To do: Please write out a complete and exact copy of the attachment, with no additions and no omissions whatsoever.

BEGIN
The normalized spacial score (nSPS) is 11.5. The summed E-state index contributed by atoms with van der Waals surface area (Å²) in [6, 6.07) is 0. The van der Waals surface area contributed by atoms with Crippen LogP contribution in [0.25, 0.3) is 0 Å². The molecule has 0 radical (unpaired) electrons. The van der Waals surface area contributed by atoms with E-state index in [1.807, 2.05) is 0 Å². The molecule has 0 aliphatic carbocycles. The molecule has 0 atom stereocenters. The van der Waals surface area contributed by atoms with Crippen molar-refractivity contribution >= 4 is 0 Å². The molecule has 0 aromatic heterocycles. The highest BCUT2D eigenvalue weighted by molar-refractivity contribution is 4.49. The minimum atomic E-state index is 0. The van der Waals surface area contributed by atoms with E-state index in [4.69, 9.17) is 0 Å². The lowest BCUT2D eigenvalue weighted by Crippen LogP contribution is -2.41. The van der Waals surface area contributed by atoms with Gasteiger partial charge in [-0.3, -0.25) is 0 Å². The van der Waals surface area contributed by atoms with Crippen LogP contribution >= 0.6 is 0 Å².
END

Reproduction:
The normalized spacial score (nSPS) is 11.5. The summed E-state index contributed by atoms with van der Waals surface area (Å²) in [6, 6.07) is 0. The van der Waals surface area contributed by atoms with Crippen LogP contribution in [0.25, 0.3) is 0 Å². The molecule has 0 radical (unpaired) electrons. The van der Waals surface area contributed by atoms with E-state index in [1.807, 2.05) is 0 Å². The molecule has 0 aliphatic carbocycles. The molecule has 0 atom stereocenters. The van der Waals surface area contributed by atoms with Crippen molar-refractivity contribution >= 4 is 0 Å². The molecule has 0 aromatic heterocycles. The highest BCUT2D eigenvalue weighted by molar-refractivity contribution is 4.49. The minimum atomic E-state index is 0. The van der Waals surface area contributed by atoms with E-state index in [4.69, 9.17) is 0 Å². The lowest BCUT2D eigenvalue weighted by Crippen LogP contribution is -2.41. The van der Waals surface area contributed by atoms with Gasteiger partial charge in [-0.3, -0.25) is 0 Å². The van der Waals surface area contributed by atoms with Crippen LogP contribution >= 0.6 is 0 Å².